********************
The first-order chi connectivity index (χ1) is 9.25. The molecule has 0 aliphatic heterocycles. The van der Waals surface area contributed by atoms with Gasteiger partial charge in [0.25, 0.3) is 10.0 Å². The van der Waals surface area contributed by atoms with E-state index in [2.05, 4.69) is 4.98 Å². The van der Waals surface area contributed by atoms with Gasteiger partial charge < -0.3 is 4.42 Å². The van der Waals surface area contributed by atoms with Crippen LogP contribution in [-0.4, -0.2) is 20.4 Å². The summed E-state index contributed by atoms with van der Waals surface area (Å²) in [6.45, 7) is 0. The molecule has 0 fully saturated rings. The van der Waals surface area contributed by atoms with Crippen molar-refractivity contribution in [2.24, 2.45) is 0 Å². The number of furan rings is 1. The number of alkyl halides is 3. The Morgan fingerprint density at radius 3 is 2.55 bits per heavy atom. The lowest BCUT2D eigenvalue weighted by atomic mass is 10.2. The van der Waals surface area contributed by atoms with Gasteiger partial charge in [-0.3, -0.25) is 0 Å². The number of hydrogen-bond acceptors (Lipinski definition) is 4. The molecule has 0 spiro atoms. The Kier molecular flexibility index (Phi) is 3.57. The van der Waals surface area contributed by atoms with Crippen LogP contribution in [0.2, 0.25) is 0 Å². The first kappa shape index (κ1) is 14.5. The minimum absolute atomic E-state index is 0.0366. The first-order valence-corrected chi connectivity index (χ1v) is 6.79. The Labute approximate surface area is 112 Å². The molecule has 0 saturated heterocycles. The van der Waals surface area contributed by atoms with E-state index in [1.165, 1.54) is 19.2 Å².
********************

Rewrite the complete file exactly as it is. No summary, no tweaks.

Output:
The first-order chi connectivity index (χ1) is 9.25. The molecule has 0 aliphatic heterocycles. The van der Waals surface area contributed by atoms with Gasteiger partial charge in [0.25, 0.3) is 10.0 Å². The van der Waals surface area contributed by atoms with E-state index in [2.05, 4.69) is 4.98 Å². The van der Waals surface area contributed by atoms with Gasteiger partial charge < -0.3 is 4.42 Å². The van der Waals surface area contributed by atoms with Crippen LogP contribution in [-0.4, -0.2) is 20.4 Å². The summed E-state index contributed by atoms with van der Waals surface area (Å²) in [6.45, 7) is 0. The molecule has 0 fully saturated rings. The van der Waals surface area contributed by atoms with Crippen molar-refractivity contribution in [2.24, 2.45) is 0 Å². The number of furan rings is 1. The number of alkyl halides is 3. The Morgan fingerprint density at radius 3 is 2.55 bits per heavy atom. The lowest BCUT2D eigenvalue weighted by atomic mass is 10.2. The van der Waals surface area contributed by atoms with Gasteiger partial charge in [-0.3, -0.25) is 0 Å². The number of hydrogen-bond acceptors (Lipinski definition) is 4. The molecule has 0 spiro atoms. The Kier molecular flexibility index (Phi) is 3.57. The van der Waals surface area contributed by atoms with Crippen LogP contribution in [0.2, 0.25) is 0 Å². The first kappa shape index (κ1) is 14.5. The minimum absolute atomic E-state index is 0.0366. The first-order valence-corrected chi connectivity index (χ1v) is 6.79. The Labute approximate surface area is 112 Å². The molecule has 0 saturated heterocycles. The van der Waals surface area contributed by atoms with E-state index in [1.165, 1.54) is 19.2 Å².